New Jersey Senate Race
Jude Wanniski
September 17, 1996


Memo To: James M. Perry, WSJournal
From: Jude Wanniski
Re: New Jersey Senate race

Your Page A20 story on the Senate race between Democrat Bob Torricelli and Republican Dick Zimmer captured the full flavor, and all the aromas, of the contest. The reason they are bashing each other to get an edge with the electorate is that there is really not much difference between them on the issues. Zimmer's tv spots have been pounding away at Torricelli as a liberal, but Zimmer himself is among the more liberal Republicans in Congress. He is said to be Newt Gingrich's least favored Republican, for his willingness to stray off the conservative reservation. As an example, both fellows have supported partial-birth abortions, and I assume both will vote against overturning President Clinton's veto. On the other hand, they are both more conservative than I am in dealing with Fidel Castro, Torricelli being more hawkish on Castro than any other non-Hispanic Democrat in Congress.

Why am I supporting Torricelli over Zimmer if there is not much difference between them? As a matter of fact, I really like both men personally and would be happy to have either representing me in the Senate. As I told you when you called, I've been looking for someone like Torricelli in the Democratic Party for a long time, practically since the death of John F. Kennedy. Back then, I was a Kennedy Democrat, and I left the party because it crept steadily leftward on economic issues. It was captured by the Teddy Kennedy wing that is identified with class warfare, as opposed to the John Kennedy wing that believes a rising tide will lift all boats. Torricelli has rejected class warfare in his style and has broken with his party leadership on the issue of capital gains taxation, which most separates Growth advocates from Security advocates. Zimmer is so frustrated in having Torricelli on the same side on these issues that he has criticized Torricelli's income tax records, which show that he has had investments that showed capital gains.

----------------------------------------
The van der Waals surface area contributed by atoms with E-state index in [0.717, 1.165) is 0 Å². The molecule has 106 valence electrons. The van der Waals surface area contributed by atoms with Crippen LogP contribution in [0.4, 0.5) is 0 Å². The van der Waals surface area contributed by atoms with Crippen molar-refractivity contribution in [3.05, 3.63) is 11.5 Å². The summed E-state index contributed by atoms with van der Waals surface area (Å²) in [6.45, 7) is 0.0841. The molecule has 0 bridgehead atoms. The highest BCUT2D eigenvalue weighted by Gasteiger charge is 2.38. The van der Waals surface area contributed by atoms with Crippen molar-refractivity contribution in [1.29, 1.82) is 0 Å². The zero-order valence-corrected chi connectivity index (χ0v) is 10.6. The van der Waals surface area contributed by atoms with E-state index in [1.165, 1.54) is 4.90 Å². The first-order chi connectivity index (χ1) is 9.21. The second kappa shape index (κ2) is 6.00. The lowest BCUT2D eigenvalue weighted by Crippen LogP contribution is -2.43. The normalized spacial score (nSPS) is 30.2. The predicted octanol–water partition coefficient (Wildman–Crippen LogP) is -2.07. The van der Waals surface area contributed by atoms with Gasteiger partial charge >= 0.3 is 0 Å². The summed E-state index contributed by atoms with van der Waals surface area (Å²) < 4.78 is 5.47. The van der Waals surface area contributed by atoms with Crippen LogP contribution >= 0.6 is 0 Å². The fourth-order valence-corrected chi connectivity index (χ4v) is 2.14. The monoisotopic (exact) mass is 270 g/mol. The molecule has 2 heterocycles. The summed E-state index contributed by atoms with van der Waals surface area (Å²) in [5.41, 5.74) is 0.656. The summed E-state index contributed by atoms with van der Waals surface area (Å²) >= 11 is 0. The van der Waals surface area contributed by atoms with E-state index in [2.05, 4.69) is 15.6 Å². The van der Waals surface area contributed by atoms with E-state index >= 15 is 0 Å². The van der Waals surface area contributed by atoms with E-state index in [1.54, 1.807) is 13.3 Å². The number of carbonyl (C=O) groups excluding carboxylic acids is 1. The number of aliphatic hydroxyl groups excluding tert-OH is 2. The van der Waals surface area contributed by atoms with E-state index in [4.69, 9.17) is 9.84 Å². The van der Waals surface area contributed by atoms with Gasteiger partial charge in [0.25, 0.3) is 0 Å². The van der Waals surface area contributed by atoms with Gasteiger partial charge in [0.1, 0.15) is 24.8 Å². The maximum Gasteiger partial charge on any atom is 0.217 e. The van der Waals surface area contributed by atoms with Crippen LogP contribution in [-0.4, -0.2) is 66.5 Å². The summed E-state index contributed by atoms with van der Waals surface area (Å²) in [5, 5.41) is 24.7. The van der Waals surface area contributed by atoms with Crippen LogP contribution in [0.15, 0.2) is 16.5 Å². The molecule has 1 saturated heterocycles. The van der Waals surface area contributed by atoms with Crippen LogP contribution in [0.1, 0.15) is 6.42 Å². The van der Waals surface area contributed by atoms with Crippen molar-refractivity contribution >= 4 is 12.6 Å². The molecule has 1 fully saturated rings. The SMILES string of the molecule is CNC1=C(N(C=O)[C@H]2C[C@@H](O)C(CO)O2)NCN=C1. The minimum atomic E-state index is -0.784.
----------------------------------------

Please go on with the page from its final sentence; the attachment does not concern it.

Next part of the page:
In that sense, Torricelli is an original, a man who thinks through the issues more than most others who simply follow the party line. Torricelli has the potential of being a great Senator. Zimmer would be better than average, I think, but I've not seen in him the same kind of potential. When I had Torricelli as a guest two years ago at my client conference in Boca Raton, Fla., Jack Kemp was also on the program and in the audience when Torricelli spoke. My clients had expected to hear a garden-variety liberal and they rewarded his speech with a genuine burst of enthusiastic applause. Kemp was the first to jump up and say, "Bob, you're too good to be a Democrat," in the same sense that Charlie Rangel a few weeks earlier on "Meet the Press" said that Kemp "was too good to be a Republican."

By the way, it was in that talk that I first detected Torricelli applying the law of diminishing returns to federal social spending, which is what I meant when I said he applies the Laffer Curve to spending. It is the correct philosophical adjunct to applying the law of diminishing returns to tax policy, which has been the Kemp position and was John Kennedy's as well. In applying it to social spending, Torricelli makes an argument for as much government as we need, no more, no less, which cuts against Republican arguments for less. I hope to see him develop these ideas in the Senate, as he revives the John Kennedy wing of the party. Bill Clinton just can't seem to be able to get that far as long as Hillary has him anchored on the left.